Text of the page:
‘Operation Boo’ keeps paroled sex offenders in line on Halloween

COAST CITIES — Children wearing costumes weren’t the only ones knocking on doors on Halloween night. Parole agents in uniforms made special visits to the houses of sex offenders to make sure trick-or-treaters weren’t stopping by.
The California Department of Corrections and Rehabilitation’s “Operation Boo” is in its 18th year of enforcement, and requires that sex offenders adhere to a curfew and strict guidelines on Halloween.
If parolee sex offenders are caught breaking the special rules on Oct. 31, it’s no surprise what happens next.
“Their parole is revoked and they go back to prison,” said Cassandra Hockenson, a spokeswoman with CDCR.
The department’s system has a mission to provide public safety, and Operation Boo is in place to help ensure that families don’t come into contact with paroled sex offenders during trick-or-treating, according to CDCR.
Hockenson said the Halloween curfew is a condition of parole from the time that sex offenders are released from prison.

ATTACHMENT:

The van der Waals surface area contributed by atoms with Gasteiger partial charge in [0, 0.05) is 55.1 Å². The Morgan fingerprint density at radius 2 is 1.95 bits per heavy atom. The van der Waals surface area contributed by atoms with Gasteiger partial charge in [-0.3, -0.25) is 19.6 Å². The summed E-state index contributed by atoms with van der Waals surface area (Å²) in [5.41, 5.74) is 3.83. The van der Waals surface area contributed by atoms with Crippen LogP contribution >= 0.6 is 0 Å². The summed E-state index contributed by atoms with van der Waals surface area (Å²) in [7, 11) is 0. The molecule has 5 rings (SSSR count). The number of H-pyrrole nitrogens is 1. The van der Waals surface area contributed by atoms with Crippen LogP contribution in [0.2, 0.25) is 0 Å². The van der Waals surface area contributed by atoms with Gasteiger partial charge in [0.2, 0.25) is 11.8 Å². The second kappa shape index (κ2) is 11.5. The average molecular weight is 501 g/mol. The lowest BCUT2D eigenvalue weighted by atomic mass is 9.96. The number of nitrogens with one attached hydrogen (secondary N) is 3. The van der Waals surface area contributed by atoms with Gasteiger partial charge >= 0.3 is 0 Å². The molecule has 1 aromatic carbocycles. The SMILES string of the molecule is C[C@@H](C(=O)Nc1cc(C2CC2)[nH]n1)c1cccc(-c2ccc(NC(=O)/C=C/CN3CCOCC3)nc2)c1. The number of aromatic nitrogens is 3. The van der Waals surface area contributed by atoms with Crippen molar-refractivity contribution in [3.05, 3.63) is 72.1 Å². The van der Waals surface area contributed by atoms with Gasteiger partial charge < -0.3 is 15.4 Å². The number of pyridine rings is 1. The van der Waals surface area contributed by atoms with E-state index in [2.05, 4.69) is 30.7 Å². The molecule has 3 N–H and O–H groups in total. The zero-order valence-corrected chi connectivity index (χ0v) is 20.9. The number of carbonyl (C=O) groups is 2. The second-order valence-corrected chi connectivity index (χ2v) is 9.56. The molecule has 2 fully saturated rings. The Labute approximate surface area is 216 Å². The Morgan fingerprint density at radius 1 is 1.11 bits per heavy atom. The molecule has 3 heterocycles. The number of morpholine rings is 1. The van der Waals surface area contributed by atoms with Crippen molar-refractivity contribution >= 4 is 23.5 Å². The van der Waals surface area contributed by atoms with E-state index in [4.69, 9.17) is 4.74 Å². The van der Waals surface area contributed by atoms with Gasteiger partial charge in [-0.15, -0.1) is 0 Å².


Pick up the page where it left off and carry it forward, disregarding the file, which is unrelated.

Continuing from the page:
The curfew is from 5 p.m. to 5 a.m., when it is expected for parolees to stay indoors, and other rules include a lights-off policy so it looks as if nobody is home, according to CDCR.
Parolees are also not allowed to give out candy, and Halloween decorations are banned from sex offenders’ houses.
The sex offenders on parole can only open the door to respond to law enforcement during the curfew, such as to parole officers who are working the operation.
North County’s parole division of CDCR is based out of Escondido, and details of any local arrests made on sex offenders who violated the Halloween rules are expected to be released soon, according to the CDCR.
The CDCR oversees about 10,000 sex offenders who are on parole, which only make up about 11 percent of the state’s sex offenders.
“The rest are no longer on parole,” Hockenson said.
But she said that every sex offender who is on parole is fitted and monitored with a Global Positioning System, or GPS, which detects the person’s location.
GPS monitors make it easier to track parolees because everybody is a blip on the computer, Hockenson said.
“But for the holiday, the parole agents still go around and make sure there is no light on,” Hockenson said.


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